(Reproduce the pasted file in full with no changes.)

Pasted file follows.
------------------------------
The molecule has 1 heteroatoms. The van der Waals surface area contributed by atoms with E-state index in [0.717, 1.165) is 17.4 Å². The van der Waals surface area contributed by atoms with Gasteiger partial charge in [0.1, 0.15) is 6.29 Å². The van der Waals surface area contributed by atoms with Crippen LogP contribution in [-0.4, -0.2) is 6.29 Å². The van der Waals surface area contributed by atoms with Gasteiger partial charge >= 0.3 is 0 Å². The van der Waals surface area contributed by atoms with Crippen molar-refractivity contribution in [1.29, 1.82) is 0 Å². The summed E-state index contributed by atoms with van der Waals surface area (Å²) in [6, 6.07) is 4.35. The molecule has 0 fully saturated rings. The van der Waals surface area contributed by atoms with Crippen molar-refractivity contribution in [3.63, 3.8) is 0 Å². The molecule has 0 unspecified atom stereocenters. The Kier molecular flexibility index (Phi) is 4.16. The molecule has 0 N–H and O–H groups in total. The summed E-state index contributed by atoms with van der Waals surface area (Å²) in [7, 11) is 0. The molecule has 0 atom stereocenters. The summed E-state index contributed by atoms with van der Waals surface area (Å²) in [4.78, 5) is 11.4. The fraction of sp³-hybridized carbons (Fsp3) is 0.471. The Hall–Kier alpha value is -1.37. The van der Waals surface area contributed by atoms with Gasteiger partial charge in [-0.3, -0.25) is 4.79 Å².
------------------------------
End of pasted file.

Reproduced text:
The molecule has 1 heteroatoms. The van der Waals surface area contributed by atoms with E-state index in [0.717, 1.165) is 17.4 Å². The van der Waals surface area contributed by atoms with Gasteiger partial charge in [0.1, 0.15) is 6.29 Å². The van der Waals surface area contributed by atoms with Crippen LogP contribution in [-0.4, -0.2) is 6.29 Å². The van der Waals surface area contributed by atoms with Gasteiger partial charge >= 0.3 is 0 Å². The van der Waals surface area contributed by atoms with Crippen molar-refractivity contribution in [1.29, 1.82) is 0 Å². The summed E-state index contributed by atoms with van der Waals surface area (Å²) in [6, 6.07) is 4.35. The molecule has 0 fully saturated rings. The van der Waals surface area contributed by atoms with Crippen molar-refractivity contribution in [3.63, 3.8) is 0 Å². The molecule has 0 unspecified atom stereocenters. The Kier molecular flexibility index (Phi) is 4.16. The molecule has 0 N–H and O–H groups in total. The summed E-state index contributed by atoms with van der Waals surface area (Å²) in [7, 11) is 0. The molecule has 0 atom stereocenters. The summed E-state index contributed by atoms with van der Waals surface area (Å²) in [4.78, 5) is 11.4. The fraction of sp³-hybridized carbons (Fsp3) is 0.471. The Hall–Kier alpha value is -1.37. The van der Waals surface area contributed by atoms with Gasteiger partial charge in [-0.3, -0.25) is 4.79 Å².